Paperbacks: Matisse: the Master<br/> Oak <br/> The Moundbuilders <br/> We Could Have Been the Wombles <br/> Why The Allies Won <br/> Frankenstein <br/> Shalimar The Clown

Click to follow
The Independent Culture

Matisse: the Master, by Hilary Spurling (PENGUIN £14.99 (512pp))

The second volume of Spurling's portrait maintains the exemplary standard she set in The Unknown Matisse. Taking up the artist's life at the age of 38, we're plunged into the creation of his 1910 masterpiece, Dance. His aim was "peace and harmony", but critics said it was "grotesque, primitive, diabolic". This was soon followed by his revolutionary Red Studio, "a prolonged meditation on art and life, space, time and perception" that again puzzled observers. "You're looking for the red wall," said Matisse. "That wall simply doesn't exist." The work influenced a generation of New York abstractionists, but Matisse himself "came close to pure abstraction" in his magnificent Moroccan canvases of 1913. We learn revelatory detail about Matisse's volatile mental state and his sources of inspiration, such as the Covent Garden conflagration while he was designing sets for the Ballets Russes. "Look at the pink reflections... What if I made my costumes pink?" Dismissing any suggestion of collaboration during the war - Matisse was in a wretched state of health at the time - Spurling gives an illuminating account of his final glory. Any reader of this superb account will view the master's work in a new and brilliant light. CH

Oak, by William Bryant Logan (NORTON £10.99 (336pp))

Not the tallest, oldest, strongest or fastest-growing of trees, the oak has achieved pre-eminence by never specialising. Logan's excellent book ranges from acorn cooking ("the first principle is to mix it with something that has flavour") to the scarfs (linear joints) that medieval carpenters borrowed from shipwrights for the hidden joinery of buildings. Maritime oak reached its apogee with the American vessel Constitution of 1797. British cannonballs bounced off its 22in sides. In explaining the crafts of oak, Logan displays a precision of language that would be envied by any poet. CH

The Moundbuilders, by George R Milner (THAMES & HUDSON £12.95 (224pp))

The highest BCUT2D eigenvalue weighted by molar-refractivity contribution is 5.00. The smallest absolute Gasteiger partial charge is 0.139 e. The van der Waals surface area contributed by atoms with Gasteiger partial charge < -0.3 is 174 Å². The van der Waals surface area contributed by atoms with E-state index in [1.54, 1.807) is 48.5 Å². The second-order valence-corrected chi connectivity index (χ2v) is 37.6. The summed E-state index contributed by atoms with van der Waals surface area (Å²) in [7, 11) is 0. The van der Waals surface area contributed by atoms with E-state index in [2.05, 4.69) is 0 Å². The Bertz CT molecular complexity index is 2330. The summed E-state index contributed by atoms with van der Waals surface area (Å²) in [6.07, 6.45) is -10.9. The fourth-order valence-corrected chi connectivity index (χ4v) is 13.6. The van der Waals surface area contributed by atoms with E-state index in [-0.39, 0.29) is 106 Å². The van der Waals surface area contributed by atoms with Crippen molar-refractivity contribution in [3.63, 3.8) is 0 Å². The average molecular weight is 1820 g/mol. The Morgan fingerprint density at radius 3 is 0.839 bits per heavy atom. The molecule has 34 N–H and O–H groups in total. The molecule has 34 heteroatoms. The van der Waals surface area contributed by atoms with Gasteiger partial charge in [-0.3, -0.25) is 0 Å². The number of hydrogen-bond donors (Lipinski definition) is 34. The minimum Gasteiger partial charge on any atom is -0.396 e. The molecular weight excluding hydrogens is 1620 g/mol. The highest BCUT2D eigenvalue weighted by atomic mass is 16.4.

When European settlers probed eastern North America, they found thousands of mounds ranging from shell heaps to large zoomorphic earthworks. Though many were destroyed in the 19th century, one striking survivor is the Serpent Mound of southern Ohio. Several hundred feet in length, it apparently depicts a snake swallowing an egg. Milner admits that "surprisingly little work" has been done at this spectacular site. But his impressive exposition includes a number of beautiful artefacts that confirm the sophistication of pre-Columbian societies east of the Prairies. CH

We Could Have Been the Wombles, by Tom Bromley (PENGUIN £8.99 (334pp))

What do Clive Dunn, Mr Blobby and Serge Gainsbourg have in common? They were all one-hit wonders, though Bromley admits that the phrase is "unfairly applied" to the author of "Je T'Aime". "He would be up there with Leonard Cohen... But he was French." The reluctance of the British public to cough up twice for the same gag is encapsulated by the fact that "The catalogue number for Loadsamoney's single was DOSH1. There wasn't a DOSH2." A knowledgeable survey of pop at its most poptastic. CH

Why the Allies Won, by Richard Overy (PIMLICO £9.99 (494pp))

Brilliantly marshalling a prodigious quantity of information, Overy sets forward a convincing case that Allied victory stemmed from much more than Germany having to fight on two fronts. He ranges from tactical detail, such as how the Russian army gained dominance in the urban battlefield of Stalingrad, to the economic strength that transformed both the US and USSR into superpowers within two years. Overy suggests that the main effect of the Blitz was to convert Allied leaders to strategic bombing, but in this revised edition stresses that it "was not consistent with liberal values". CH

Frankenstein, by Mary Shelley (BLOOMSBURY £4.99 (212pp))

"For a man it was excellent, but for a woman it was wonderful," was the verdict of Blackwood's Magazine on Mary Shelley's mesmerising tale of scientific hubris gone mad. Benjamin Zephaniah's verdict - "this is not a boring book" - is less electrifying, but it's clearly aimed, in the introduction to this funky new edition, at the reluctant younger reader. Just read the original text. It's amazing. CP

Shalimar the Clown, by Salman Rushdie (VINTAGE £7.99 (398pp))

A stormy, exhilarating landscape in a fussy frame. Rushdie sets up his grand and gripping Kashmiri novel with tricky business about his LA-exiled heroine and her man-of-mystery father. Back in the gorgeous but accursed valley of Kashmir, the prose burns as fiercely as anything he's ever done. This tragi-comic drama brings to blazing life a land caught between state and Islamist cruelties, in a "time of demons" we all share. BT

To order these books call: 0870 079 8897

Comments